Federal Budget

Most UN Security Council members demand Taliban rescind decrees seriously oppressing women and girls

Most UN Security Council members demand Taliban rescind decrees seriously oppressing women and girls

World

Most UN Security Council members demand Taliban rescind decrees seriously oppressing women and girls

Follow on
Follow us on Google News

UNITED NATIONS (AP) — More than two-thirds of the U.N. Security Council’s members demanded Monday that the Taliban rescind all policies and decrees oppressing and discriminating against women and girls, including banning girls education above the sixth grade and women’s right to work and move freely.

A statement by 11 of the 15 council members condemned the Taliban’s repression of women and girls since they took power in August 2021, and again insisted on their equal participation in public, political, economic, cultural and social life -- especially at all decision-making levels seeking to advance international engagement with Afghanistan’s de facto rulers.

Guyana’s U.N. Ambassador Carolyn Rodrigues-Birkett read the statement, surrounding by ambassadors of the 10 other countries, before a closed council meeting on U.N. Secretary-General Antonio Guterres’ conference with more than 25 envoys to Afghanistan on Feb. 18-19 in Qatar’s capital, Doha.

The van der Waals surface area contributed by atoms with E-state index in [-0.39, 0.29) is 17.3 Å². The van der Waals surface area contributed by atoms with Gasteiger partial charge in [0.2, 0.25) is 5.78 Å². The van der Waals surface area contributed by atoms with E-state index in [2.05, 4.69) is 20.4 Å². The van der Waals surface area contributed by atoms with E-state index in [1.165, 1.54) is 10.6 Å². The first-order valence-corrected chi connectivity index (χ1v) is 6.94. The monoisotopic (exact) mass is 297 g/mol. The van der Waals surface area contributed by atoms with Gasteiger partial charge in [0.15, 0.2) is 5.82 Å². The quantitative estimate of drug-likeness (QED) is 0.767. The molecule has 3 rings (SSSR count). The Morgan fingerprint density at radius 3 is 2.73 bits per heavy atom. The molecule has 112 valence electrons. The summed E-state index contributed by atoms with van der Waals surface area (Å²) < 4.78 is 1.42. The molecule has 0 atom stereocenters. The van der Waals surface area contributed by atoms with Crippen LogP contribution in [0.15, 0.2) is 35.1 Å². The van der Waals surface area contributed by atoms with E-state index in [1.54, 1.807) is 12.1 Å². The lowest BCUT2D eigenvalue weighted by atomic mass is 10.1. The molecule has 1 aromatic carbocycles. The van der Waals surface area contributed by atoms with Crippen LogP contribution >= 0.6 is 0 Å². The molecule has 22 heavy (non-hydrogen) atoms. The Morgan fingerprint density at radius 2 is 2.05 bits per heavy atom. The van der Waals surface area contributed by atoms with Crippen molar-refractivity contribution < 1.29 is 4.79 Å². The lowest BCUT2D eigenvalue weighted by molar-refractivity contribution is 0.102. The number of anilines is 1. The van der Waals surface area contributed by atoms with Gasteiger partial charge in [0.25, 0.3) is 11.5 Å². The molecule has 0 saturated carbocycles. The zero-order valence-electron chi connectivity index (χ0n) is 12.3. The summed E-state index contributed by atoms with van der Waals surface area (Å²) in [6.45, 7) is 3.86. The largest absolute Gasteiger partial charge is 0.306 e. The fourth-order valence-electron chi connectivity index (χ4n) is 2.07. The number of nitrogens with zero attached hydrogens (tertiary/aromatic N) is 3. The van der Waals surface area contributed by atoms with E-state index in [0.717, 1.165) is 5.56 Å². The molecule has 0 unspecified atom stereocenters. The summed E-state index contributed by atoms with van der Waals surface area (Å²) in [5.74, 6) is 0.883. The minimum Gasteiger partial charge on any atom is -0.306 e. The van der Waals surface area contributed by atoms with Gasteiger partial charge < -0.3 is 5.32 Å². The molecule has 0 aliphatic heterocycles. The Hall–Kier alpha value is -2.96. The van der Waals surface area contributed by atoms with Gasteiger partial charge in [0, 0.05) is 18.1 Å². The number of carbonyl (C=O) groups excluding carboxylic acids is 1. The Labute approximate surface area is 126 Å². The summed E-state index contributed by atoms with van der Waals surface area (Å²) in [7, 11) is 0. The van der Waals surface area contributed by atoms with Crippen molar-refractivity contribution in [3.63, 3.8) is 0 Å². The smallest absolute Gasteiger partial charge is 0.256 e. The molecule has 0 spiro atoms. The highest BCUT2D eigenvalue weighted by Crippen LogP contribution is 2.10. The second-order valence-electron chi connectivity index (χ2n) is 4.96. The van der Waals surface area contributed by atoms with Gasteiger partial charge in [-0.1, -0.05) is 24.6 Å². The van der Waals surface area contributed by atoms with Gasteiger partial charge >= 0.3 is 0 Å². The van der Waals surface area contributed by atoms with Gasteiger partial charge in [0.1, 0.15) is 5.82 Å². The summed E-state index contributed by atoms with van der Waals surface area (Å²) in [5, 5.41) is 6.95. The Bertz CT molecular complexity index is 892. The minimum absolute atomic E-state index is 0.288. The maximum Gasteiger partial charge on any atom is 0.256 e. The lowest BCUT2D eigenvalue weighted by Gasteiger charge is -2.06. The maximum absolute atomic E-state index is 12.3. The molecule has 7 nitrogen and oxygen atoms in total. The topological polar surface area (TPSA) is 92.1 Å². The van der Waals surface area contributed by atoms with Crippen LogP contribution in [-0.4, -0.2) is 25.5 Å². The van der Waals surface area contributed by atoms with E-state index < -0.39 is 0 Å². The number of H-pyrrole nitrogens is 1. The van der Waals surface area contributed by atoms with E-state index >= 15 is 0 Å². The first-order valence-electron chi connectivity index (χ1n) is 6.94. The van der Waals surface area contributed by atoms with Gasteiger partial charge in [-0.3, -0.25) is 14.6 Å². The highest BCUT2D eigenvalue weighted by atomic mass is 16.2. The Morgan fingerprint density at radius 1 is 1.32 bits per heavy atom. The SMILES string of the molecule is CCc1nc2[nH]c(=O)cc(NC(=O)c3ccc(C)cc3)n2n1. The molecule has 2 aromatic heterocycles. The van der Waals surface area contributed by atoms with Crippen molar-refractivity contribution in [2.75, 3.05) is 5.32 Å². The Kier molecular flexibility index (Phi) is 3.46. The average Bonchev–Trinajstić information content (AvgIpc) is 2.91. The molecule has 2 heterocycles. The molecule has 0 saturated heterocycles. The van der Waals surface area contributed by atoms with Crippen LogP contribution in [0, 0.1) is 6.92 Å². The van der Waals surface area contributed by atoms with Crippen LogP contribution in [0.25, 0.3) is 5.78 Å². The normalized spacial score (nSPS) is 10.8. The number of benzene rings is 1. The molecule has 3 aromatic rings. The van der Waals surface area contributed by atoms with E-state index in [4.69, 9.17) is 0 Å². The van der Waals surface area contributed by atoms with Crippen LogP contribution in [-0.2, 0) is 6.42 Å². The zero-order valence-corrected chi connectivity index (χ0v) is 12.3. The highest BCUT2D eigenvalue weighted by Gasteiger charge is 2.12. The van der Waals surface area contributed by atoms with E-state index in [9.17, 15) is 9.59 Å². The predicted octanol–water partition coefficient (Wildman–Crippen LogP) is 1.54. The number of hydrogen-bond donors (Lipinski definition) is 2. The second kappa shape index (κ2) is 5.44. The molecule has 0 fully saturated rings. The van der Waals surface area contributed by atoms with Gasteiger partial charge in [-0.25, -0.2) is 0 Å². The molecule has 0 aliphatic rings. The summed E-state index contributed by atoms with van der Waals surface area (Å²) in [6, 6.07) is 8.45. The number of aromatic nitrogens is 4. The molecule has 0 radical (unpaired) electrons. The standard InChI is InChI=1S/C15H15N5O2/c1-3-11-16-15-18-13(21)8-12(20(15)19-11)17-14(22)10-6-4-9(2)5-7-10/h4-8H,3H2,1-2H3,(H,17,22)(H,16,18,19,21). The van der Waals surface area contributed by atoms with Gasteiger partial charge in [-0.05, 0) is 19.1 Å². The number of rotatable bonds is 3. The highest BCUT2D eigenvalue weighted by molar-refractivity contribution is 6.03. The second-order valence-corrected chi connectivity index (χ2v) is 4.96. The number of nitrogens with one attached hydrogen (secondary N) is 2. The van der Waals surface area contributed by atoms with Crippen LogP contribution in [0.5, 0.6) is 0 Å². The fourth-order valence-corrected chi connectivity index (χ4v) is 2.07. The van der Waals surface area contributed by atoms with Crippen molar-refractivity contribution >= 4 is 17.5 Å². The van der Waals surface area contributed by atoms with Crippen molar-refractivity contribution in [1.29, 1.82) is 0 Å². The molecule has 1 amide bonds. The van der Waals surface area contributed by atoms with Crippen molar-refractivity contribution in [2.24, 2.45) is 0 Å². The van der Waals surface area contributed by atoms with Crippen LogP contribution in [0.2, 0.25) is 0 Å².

Afghan civil society representatives, including women, participated in the Doha meeting, which the council members welcomed. The Taliban refused to attend, its Foreign Ministry saying in a statement that its participation would be “beneficial” only if it was the sole and official representative for the country at the talks.

While the Taliban did not attend the meetings, U.N. political chief Rosemary DiCarlo did meet with Taliban officials based in Doha, U.N. spokesman Stephane Dujarric said. DiCarlo also briefed council members at Monday’s closed meeting.

The Taliban have not been recognized by any country, and the U.N. envoy for Afghanistan last year warned the de facto rulers that international recognition as the country’s legitimate government will remain “nearly impossible” unless they lift the restrictions on women.

The 11 council nations supporting the statement -- Ecuador, France, Guyana, Japan, Malta, Sierra Leone, Slovenia, South Korea, Switzerland, United Kingdom and United States – underscored that there can only be sustainable peace in Afghanistan if its political process is inclusive and the human rights of all Afghans are respected including women and girls.

Four Security Council nations didn’t sign on to the statement – Russia, China, Mozambique and Algeria.